Bookmarks : girlhood reading that marked us women

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Arelis, Deanna L.
University of Lethbridge. Faculty of Education
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Lethbridge, Alta : University of Lethbridge, Faculty of Education, 1995
This thesis is contained within the frame of a plot diagram, since it is a story about telling stories about stories. The conflict was initiated when it struck me that I had been living unawares inside a contradiction: I called myself a feminist, yet I loved and promoted the "Great Works of Western Literature", a canon reflecting patriarchal metanarratives. This conflict shaped the question, "What does it mean to say that we are gendered by what and how we read as girls?" I looked for clues by re-searching my graduate coursework, amongst the discourses of critical pedagogy, postmodernism, interpretive inquiry, and feminist literary criticism. Translating theory into rising action, I adopted as my approach the memory-work techniques described in Female Sexualization (1987), an exemplary work of feminist research. I formed the BookMarks Collective, comprising an affinity group of six women, including me, who met and responded to the question for five months by writing, critiquing, and rewriting memory-stories about their girlhood reading. The experience of collectivity itself became the story's climax: together we opened the door to a world we would not have discovered alone or lived theoretically. Together we brought to life the belief that change in ourselves preceeds pedagogic change, our conversations having sparked insights about our beliefs and practice that none had come to on her own. Together, we re-read "gendering" as a process within a complex and contradictory constructed reality in which we both act and are acted upon. Together, we recognized the power of collective consciousness-raising to enable us to re-view the textual meanings of our lifestories, allowing us to become conscious agents in their ongoing construction.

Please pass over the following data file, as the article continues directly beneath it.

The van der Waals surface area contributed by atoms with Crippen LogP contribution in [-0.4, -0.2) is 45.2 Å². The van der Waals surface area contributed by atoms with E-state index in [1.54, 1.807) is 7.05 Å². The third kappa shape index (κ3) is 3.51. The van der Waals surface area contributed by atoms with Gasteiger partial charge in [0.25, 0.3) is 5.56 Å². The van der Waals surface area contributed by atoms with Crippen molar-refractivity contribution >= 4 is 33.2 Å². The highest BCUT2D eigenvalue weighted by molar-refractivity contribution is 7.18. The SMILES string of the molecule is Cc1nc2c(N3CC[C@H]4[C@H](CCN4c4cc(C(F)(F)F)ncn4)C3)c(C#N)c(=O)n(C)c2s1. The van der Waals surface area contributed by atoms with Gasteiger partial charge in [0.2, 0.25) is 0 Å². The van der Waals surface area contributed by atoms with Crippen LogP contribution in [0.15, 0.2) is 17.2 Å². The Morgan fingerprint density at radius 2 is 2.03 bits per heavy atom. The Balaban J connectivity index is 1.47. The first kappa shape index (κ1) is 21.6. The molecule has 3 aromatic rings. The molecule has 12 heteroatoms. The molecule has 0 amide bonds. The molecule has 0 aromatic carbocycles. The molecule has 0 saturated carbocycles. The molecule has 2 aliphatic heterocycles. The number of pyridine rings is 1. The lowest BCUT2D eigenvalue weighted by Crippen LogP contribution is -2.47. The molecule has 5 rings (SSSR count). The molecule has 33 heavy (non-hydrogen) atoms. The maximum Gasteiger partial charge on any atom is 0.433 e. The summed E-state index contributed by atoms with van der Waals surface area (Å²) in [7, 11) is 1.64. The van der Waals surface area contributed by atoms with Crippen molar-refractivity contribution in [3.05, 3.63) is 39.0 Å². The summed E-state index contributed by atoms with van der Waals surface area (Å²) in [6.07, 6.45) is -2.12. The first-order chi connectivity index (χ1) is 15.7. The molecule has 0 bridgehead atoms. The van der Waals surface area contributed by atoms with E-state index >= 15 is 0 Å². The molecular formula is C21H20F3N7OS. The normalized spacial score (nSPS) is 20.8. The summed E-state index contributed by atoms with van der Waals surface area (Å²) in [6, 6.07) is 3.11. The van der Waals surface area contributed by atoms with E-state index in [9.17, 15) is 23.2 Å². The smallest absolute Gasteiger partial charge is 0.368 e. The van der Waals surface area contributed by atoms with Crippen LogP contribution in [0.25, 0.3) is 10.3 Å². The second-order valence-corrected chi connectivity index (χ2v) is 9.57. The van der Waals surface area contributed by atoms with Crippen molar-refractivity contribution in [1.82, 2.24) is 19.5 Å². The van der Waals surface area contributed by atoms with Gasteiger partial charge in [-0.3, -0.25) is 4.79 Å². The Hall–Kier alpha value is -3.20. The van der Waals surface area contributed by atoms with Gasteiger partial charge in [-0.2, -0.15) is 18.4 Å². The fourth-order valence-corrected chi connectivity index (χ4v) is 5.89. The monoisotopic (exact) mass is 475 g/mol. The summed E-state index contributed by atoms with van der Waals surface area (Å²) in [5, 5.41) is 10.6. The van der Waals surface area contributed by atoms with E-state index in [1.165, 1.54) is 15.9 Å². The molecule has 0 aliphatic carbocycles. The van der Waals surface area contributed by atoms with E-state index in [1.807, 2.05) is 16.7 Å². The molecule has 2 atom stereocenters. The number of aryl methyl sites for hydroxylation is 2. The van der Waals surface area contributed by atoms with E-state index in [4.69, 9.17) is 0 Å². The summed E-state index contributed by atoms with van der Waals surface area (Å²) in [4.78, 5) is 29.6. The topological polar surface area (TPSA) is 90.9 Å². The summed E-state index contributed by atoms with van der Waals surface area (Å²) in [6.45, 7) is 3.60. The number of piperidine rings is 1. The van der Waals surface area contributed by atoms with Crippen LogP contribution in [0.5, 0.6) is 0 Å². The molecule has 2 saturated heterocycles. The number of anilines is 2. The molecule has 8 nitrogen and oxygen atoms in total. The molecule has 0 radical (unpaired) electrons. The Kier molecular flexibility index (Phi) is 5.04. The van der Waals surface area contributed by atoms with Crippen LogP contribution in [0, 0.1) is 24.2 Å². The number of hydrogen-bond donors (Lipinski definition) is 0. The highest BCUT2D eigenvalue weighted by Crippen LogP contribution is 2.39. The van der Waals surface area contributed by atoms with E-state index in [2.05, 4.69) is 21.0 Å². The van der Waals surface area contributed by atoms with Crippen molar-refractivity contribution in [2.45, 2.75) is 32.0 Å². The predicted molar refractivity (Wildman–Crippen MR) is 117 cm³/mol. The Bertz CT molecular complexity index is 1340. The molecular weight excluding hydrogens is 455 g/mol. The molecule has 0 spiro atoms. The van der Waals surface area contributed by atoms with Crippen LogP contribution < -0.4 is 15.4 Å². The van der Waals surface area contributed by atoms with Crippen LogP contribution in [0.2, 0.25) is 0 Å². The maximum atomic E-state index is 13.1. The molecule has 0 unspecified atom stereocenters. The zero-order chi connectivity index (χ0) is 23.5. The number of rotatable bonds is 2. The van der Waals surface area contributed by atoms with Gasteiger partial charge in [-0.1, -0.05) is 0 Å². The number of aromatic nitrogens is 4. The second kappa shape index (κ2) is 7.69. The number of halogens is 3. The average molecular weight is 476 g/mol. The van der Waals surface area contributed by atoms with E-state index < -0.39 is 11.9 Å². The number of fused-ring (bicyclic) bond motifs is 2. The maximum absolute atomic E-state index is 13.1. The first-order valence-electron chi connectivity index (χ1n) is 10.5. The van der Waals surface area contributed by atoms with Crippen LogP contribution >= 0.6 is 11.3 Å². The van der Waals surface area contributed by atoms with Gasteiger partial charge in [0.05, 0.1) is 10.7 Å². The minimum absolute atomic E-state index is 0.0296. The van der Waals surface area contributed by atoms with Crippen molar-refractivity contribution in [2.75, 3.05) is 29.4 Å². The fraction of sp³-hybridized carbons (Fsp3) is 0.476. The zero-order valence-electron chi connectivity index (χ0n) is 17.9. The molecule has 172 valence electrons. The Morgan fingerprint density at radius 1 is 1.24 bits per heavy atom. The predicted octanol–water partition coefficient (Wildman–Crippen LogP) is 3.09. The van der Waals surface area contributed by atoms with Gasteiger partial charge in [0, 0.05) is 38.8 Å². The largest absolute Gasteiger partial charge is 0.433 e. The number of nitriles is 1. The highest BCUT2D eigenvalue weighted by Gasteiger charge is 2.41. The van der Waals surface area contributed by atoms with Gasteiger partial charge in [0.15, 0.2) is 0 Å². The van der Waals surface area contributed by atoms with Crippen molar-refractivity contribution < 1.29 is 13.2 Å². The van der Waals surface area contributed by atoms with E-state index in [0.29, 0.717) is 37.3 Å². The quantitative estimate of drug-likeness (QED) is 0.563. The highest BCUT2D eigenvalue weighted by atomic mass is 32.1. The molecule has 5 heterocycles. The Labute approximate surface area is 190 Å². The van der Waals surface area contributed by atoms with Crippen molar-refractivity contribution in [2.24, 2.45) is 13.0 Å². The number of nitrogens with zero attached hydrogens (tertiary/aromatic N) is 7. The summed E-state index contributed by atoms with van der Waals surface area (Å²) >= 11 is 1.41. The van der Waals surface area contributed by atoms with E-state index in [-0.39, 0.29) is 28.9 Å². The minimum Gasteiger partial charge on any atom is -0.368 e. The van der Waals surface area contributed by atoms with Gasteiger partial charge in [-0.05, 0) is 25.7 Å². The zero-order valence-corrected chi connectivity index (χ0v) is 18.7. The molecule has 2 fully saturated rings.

viii, 232 leaves ; 29 cm.
Girls -- Books and reading , Reading , Role concept , Sex role in children's literature , Socialization , Dissertations, Academic